Smart homes set to become mainstream
New technology, rise of EVs to spur growth
Home automation and energy management are expected to become the mainstream in the near future, buoyed by the rise of new advanced technologies and electric vehicles (EVs), says Schneider Electric, an energy management and automation specialist.
"Home automation will be adopted even in low-cost houses in the future. Such systems are already built-in features in mid-range and luxury properties now," Kusol Kusolsong, cluster business vice-president of Schneider Electric Thailand, said at a press briefing.
Home automation now centres on electricity and light control and smart connected devices meant to enhance convenience.
In 5-10 years, home automation will expand to energy management, he said.
"Energy management will be increasingly important due to the rise of EVs as users need to charge their cars at home. Car fuel expenses will become electricity bills," said Mr Kusol.
This shift has already happened in developed countries where energy management is a key consideration apart from electrical safety standards, he said.
The property and construction market has been disrupted by the pandemic over the past 1-2 years but this crisis provides new opportunities for home automation, said Mr Kusol.
As people spend more time at home for remote work and online study, they use more electricity at home and engage in home improvements, he said.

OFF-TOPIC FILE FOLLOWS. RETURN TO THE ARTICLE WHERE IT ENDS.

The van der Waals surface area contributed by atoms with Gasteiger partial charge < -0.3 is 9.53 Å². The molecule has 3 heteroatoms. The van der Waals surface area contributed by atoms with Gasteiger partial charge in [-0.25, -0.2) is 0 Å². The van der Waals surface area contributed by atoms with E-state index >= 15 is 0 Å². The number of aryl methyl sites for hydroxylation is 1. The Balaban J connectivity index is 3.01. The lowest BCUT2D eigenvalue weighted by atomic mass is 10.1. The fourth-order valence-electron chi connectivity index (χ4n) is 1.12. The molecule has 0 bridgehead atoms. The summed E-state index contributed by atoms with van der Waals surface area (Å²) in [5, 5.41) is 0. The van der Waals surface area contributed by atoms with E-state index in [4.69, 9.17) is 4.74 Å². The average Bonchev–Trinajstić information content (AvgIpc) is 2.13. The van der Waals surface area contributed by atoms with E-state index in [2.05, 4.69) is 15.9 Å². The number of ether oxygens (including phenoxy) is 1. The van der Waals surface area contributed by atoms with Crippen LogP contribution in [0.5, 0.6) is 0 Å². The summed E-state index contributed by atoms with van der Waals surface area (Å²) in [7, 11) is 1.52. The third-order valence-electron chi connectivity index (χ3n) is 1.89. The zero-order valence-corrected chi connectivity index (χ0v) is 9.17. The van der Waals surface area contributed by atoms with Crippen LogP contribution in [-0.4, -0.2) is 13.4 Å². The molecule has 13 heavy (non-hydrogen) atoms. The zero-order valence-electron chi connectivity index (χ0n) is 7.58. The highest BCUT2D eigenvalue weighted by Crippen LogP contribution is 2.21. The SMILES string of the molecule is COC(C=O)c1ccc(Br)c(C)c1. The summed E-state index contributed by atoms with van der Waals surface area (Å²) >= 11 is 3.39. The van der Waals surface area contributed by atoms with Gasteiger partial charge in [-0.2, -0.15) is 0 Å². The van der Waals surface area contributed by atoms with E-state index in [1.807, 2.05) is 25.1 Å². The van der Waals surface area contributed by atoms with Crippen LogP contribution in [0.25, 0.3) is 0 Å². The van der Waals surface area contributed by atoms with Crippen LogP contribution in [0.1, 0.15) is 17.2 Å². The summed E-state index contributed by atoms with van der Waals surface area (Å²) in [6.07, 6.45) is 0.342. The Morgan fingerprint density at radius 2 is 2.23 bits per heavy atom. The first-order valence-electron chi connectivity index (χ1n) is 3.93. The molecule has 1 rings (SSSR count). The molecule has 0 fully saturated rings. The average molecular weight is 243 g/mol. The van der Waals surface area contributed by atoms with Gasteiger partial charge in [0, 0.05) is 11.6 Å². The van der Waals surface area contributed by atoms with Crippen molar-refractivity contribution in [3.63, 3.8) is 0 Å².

"Home automation is one of the key markets apart from construction, the grid, data centres and utilities," said Mr Kusol.
According to him, electricians need to upskill themselves in regards to digital technology particularly home automation device installation, EV charging systems and surveillance systems.
Mr Kusol said his company has developed an application that can support electricians' skills in this digital transformation era.
Electricians can look for related training courses on the app, including home automation and EV charging, he said.
The app can also serve as a channel linking merchants selling equipment with electricians.
The platform also supports voluntary activities for electricians who can help install electricity systems for temples, schools and field hospitals in rural areas with equipment donated by Schneider.
Through the app, electricians can scan QR codes on Schneider products they use to receive points that can be redeemed for product discounts or for training courses, he said.
According to Mr Kusol, Schneider is also working with the Department of Skill Development to conduct training courses for people who want to become professional electricians.
Several thousand people graduate from the training programmes every year, he said.